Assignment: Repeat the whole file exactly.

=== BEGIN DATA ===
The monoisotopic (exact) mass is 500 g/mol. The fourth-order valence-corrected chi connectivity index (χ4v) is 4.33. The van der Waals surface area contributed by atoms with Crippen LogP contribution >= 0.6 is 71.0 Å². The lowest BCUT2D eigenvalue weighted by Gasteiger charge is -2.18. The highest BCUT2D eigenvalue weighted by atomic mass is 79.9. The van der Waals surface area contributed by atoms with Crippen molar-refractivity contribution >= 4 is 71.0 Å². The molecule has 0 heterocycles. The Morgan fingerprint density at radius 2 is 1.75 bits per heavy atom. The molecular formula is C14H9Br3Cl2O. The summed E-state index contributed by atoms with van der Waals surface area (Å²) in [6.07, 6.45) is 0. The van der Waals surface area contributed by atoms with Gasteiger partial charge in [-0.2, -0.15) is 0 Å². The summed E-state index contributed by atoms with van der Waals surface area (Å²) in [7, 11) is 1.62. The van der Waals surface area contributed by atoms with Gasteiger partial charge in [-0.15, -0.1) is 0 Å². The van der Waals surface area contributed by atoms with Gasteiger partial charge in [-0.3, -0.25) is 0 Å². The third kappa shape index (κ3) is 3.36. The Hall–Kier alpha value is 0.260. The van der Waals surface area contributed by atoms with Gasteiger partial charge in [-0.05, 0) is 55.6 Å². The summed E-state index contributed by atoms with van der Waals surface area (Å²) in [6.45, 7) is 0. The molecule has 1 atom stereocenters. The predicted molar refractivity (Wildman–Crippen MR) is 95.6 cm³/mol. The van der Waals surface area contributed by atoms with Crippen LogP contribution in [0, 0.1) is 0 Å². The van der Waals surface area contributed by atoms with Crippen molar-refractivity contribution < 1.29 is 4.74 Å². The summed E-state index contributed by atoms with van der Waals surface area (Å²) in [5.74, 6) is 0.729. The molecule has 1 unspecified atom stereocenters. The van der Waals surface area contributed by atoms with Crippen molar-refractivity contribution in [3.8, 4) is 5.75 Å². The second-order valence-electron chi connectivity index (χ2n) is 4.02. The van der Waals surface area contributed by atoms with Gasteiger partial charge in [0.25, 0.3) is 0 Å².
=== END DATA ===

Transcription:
The monoisotopic (exact) mass is 500 g/mol. The fourth-order valence-corrected chi connectivity index (χ4v) is 4.33. The van der Waals surface area contributed by atoms with Crippen LogP contribution >= 0.6 is 71.0 Å². The lowest BCUT2D eigenvalue weighted by Gasteiger charge is -2.18. The highest BCUT2D eigenvalue weighted by atomic mass is 79.9. The van der Waals surface area contributed by atoms with Crippen molar-refractivity contribution >= 4 is 71.0 Å². The molecule has 0 heterocycles. The Morgan fingerprint density at radius 2 is 1.75 bits per heavy atom. The molecular formula is C14H9Br3Cl2O. The summed E-state index contributed by atoms with van der Waals surface area (Å²) in [6.07, 6.45) is 0. The van der Waals surface area contributed by atoms with Gasteiger partial charge in [-0.2, -0.15) is 0 Å². The summed E-state index contributed by atoms with van der Waals surface area (Å²) in [7, 11) is 1.62. The van der Waals surface area contributed by atoms with Gasteiger partial charge in [-0.15, -0.1) is 0 Å². The van der Waals surface area contributed by atoms with Gasteiger partial charge in [-0.3, -0.25) is 0 Å². The third kappa shape index (κ3) is 3.36. The Hall–Kier alpha value is 0.260. The van der Waals surface area contributed by atoms with Gasteiger partial charge in [-0.05, 0) is 55.6 Å². The summed E-state index contributed by atoms with van der Waals surface area (Å²) in [6.45, 7) is 0. The molecule has 1 atom stereocenters. The predicted molar refractivity (Wildman–Crippen MR) is 95.6 cm³/mol. The van der Waals surface area contributed by atoms with Crippen LogP contribution in [0, 0.1) is 0 Å². The van der Waals surface area contributed by atoms with Crippen molar-refractivity contribution < 1.29 is 4.74 Å². The summed E-state index contributed by atoms with van der Waals surface area (Å²) in [5.74, 6) is 0.729. The molecule has 1 unspecified atom stereocenters. The van der Waals surface area contributed by atoms with Crippen molar-refractivity contribution in [3.8, 4) is 5.75 Å². The second-order valence-electron chi connectivity index (χ2n) is 4.02. The van der Waals surface area contributed by atoms with Gasteiger partial charge in [0.25, 0.3) is 0 Å².